Two Nuclear Plants In Ida’s Path As Storm Expected At Cat 4

Hurricane Ida is expected to hit the US as a category 4 storm. The Weather Channel projects Sunday night landfall and a direct hit on Louisiana. Storm surges in the area range from the Texas border to Mobile Alabama.

Two nuclear power plants are in the direct storm path. River Bend and Waterford. Waterford sits near the mouth of the Mississippi and in the zone of the highest expected storm surge. Current estimates have a 10-15 foot surge expected for that area. This could be potentially more severe as the storm pushes water up the Mississippi River. Waterford sits about 24 miles from the mouth of the river and is next to Lake Pontchartrain.


nuclear power plants hurricane ida louisiana

River Bend and Waterford marked on a map. Waterford in the lower right.


hurricane ida waterford nuclear power plant

The area of most severe storm surge is expected between Morgan City LA and the mouth of the Mississippi. Both Morgan City and Waterford are marked with yellow pins on the above map.

hurricane ida waterford nuclear power plant

Google Earth view of Waterford nuclear power plant and the configuration of the water intakes on the bank of the Mississippi. The plant sits about 13 to 19 feet above sea level. Much of the surrounding land is at a lower elevation. The height of the plant is within the range of the storm surge. The lower surrounding land could leave the plant essentially an island for days as was seen at the South Texas Nuclear Project in 2017 when hurricane Harvey hit.

hurricane ida waterford nuclear power plant

Storm surge from Lake Pontchartrain could add to the flooding issues.

Waterford is the plant of most concern that we will be watching through the weekend. Storm surge knocking out the water cooling system is a primary concern. High winds can damage equipment related to offsite power, back up generators and other equipment critical to keeping the reactor cooled.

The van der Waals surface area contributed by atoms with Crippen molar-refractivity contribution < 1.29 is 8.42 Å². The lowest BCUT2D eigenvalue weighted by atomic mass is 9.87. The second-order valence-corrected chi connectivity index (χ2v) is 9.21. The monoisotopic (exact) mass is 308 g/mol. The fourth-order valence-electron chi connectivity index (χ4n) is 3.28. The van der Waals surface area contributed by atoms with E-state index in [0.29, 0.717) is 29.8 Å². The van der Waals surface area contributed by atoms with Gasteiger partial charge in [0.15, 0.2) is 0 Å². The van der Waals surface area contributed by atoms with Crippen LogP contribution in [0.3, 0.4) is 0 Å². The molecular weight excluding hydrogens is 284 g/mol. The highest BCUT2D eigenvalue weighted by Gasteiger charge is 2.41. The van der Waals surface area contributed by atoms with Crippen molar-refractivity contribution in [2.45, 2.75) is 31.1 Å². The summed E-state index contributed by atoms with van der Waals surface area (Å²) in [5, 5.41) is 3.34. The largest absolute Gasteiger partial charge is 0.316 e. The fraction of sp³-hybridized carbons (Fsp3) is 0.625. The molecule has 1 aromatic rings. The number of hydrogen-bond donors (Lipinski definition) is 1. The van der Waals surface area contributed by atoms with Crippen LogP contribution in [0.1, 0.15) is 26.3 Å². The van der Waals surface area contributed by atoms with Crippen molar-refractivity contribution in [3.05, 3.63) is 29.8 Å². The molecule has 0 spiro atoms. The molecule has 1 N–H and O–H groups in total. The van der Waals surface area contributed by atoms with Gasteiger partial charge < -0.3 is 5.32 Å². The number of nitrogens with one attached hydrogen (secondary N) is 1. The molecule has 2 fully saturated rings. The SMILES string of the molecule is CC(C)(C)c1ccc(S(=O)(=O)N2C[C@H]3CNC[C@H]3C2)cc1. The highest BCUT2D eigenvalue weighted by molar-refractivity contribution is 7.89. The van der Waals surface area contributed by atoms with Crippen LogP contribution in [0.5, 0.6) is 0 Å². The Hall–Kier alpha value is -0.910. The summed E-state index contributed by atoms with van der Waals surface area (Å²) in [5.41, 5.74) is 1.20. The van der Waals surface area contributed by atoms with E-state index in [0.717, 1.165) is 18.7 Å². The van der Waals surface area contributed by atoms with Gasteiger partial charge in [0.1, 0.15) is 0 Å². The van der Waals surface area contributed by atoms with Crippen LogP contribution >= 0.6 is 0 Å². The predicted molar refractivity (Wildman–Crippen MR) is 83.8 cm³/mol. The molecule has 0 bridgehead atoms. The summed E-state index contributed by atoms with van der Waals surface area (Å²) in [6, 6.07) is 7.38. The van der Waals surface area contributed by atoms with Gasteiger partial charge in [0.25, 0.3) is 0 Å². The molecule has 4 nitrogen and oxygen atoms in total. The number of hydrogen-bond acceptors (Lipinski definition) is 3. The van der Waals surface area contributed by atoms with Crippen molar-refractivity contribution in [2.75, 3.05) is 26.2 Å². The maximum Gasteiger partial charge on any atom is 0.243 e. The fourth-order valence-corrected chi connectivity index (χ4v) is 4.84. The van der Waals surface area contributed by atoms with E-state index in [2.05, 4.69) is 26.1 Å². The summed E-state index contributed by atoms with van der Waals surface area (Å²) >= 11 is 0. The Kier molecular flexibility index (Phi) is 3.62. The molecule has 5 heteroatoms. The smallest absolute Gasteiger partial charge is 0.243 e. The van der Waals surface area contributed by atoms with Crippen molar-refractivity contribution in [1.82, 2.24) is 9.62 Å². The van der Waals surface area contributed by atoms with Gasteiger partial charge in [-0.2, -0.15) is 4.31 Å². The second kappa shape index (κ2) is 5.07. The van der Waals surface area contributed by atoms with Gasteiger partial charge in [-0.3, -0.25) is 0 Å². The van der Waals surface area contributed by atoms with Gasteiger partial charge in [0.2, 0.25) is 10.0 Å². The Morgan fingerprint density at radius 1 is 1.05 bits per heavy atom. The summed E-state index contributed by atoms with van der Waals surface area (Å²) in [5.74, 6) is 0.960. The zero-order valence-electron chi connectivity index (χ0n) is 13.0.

After hurricane Katrina researchers found that ground faults caused some levee failures. These type of faults were found at Waterford.
Waterford survived Katrina mostly unscathed but they had to run on back up diesel generators for 4 days to keep the reactor systems cool. Waterford shut down ahead of Katrina making landfall due to the high winds. If back up diesel generators stop functioning, this causes a station blackout. This is the condition that led to the meltdowns at Fukushima Daiichi.


River Bend nuclear plant is further inland but not completely without risk. This plant is about 111 miles inland from New Orleans. The plant site along the Mississippi river is about 93-95 feet above sea level. The plant and water intakes are set back from the river. While this situation is better than Waterford, River Bend could still have complicating factors or damage from the hurricane.

river bend nuclear plant hurricane ida

River Bend station and Morgan City pinned on map. New Orleans is the gray area on the lake.

river bend nuclear power plant hurricane ida

River Bend nuclear plant site and the intake area where water is piped in from the river.


river bend nuclear power plant hurricane ida

River Bend station and proximity to Mississippi river.


We will have updates as Ida approaches landfall.

This article would not be possible without the extensive efforts of the SimplyInfo research team
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